You can download a whopping 37 free plug-ins from the KVR Developer Challenge 2021
KVR Audio’s competition has brought forth some unmissable software.
KVR Audio’s Developer Challenge 2021 is well underway, with over 37 software entries for you to download for free and vote for as the best.
- READ MORE: Best freeware of the month: June 2021
The KVR Developer Challenge invites audio software developers to create and release a brand new free audio plug-in, application or sound library. Music producers are then able to download the applications, try them out, and vote for their favourite, all without spending a penny. The top five software developers will be awarded a cash prize which is sponsored by the community-funding KVR Developer Challenge 2021 donation pool.
KVR’s challenge started in 2006, when U-He’s Triple Cheese came out on top. Since then, the challenge has been held every two to three years, with some stellar plug-ins coming out as a result. This includes Youlean Loudness Meter, ProF.E.T by Ignite Amps, Lagrange by Ursa DSP and more.
Check out some of the highlights below.
Nettle is a scanned synthesis plug-in, capable of crafting evolving sounds as waveforms are generated by scanning the “positions of masses”, Fellusive says. When a note is triggered, these “masses” are set in motion, simulating the action of a hammer striking “the connection of masses”.
You’re able to play 32 voices in polyphony, with a range of built-in presets to browse and the option to save your own presets. Each patch can be manipulated with fully automatable knobs, a multi-mode filter, four LFOs and ADSR and two modulation sources for your MIDI controller. In addition, a randomise button is onboard for unpredictable sound design.
STFU simulates sidechain compression, enabling you to duck your audio effortlessly. This takes a similar approach to Nicky Romero’s Kickstart, but with a few extra features to customise your waveshape. This will sync to your DAW’s BPM or can be triggered with MIDI, allowing you to choose from a range of waveshapes or simply design your own for unique ducking. You can also crossfade between two different envelopes for more intriguing waves.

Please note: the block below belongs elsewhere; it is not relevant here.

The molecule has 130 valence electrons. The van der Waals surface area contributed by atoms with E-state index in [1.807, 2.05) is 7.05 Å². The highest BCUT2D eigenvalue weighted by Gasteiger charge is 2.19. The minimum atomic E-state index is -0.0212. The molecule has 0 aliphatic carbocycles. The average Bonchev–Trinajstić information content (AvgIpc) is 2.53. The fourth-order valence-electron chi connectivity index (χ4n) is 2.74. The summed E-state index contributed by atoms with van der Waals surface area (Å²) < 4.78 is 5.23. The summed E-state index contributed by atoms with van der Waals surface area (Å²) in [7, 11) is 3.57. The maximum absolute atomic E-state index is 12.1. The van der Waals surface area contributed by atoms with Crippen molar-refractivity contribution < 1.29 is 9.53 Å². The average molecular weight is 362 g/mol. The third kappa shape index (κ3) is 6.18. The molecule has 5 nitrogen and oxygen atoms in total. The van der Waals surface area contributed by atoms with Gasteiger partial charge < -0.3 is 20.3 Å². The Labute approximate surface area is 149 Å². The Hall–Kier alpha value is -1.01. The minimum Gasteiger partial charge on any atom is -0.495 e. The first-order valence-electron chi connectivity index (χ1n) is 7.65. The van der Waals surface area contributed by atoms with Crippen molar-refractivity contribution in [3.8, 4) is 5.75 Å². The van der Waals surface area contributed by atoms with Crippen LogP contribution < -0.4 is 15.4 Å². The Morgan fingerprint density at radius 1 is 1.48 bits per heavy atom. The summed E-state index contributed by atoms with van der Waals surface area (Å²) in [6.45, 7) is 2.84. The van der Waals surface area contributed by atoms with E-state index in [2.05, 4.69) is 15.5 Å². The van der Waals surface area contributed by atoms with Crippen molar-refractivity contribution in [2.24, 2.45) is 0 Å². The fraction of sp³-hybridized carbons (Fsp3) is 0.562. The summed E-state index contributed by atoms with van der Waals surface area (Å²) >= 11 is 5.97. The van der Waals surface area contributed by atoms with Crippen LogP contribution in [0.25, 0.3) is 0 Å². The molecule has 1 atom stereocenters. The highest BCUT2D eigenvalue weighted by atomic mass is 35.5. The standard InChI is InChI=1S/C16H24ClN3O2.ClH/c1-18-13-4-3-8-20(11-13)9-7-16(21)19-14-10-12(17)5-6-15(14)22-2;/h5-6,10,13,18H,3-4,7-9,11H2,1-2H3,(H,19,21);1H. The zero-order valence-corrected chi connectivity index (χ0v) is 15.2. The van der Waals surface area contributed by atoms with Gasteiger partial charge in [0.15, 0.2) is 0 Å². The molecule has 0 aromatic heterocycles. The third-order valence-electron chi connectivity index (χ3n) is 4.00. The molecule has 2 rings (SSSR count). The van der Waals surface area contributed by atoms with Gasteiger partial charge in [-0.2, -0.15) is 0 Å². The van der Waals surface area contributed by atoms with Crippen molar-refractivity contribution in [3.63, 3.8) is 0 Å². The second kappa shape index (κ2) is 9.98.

The plug-in can also output CV, making it a useful effect to add to a modular setup.
Full Bucket Music WhispAir and Grain Strain
The brand that brought you MonoFury, a Korg Mono/Poly emulation, has created WhispAir and GrainStain. Full Bucket’s WhispAir is a wavetable soft synth that sports a similar interface to MonoFury, taking inspiration from the Mono/Poly with similar switches and dials. It boasts three oscillators and a noise generator, a multi-mode filter, four envelopes, three LFOs and a chorus effect.
Grain Strain, meanwhile, is an intriguing grain looping effect that can be synced to your DAW with a range of timing options. It can also be used as a grain vocoder, with up to eight voice of grain frequency control via MIDI. This is a rather unique device and even supports ODDSound’s MTS-ESP micro-tuning software. Check it out below.
GR-8 is a virtual analogue synth that seems visually inspired by classic Roland synthesizers. Two oscillators are onboard with a section dedicated to Pulse Width Modulation. Oscillator 1 has a dial for FM and oscillator 2 can be toggled as a sub-oscillator and can be synced.
The synth can be played in four voice modes: mono, unison, chord and poly, with a maximum of eight simultaneous. There’s also arpeggiator, EQ, phaser, chorus, distortion, reverb and delay modules for deeper sound design. To get you started, GR-8 comes with 88 presets.
Versilian Studios Virtuosity Drums
Virtuosity Drums is a sample library comprising 4,900 sample files of jazz drums recorded at Virtuosity Musical Instruments in Boston, MA. There are six mixable microphone musicians for each sampled drum hit as Kick, Snare, Overheads, Mid, Room and Vintage. You can either load in the samples directly to your DAW, or run Virtuosity Drums in the free Sforzando player by Plogue and configure the drums with a GUI.
The drum samples are all released under a Creative Commons 0 license, meaning you can use them in any body of work, “commercial or not, without the need for attribution, permission, or any other roadblocks of any kind”, the developer says.
There are plenty more freebies to dive into and tinker with, so we’ll leave it to you to find your new favourite plug-in. Head over to kvraudio.com to see the full list.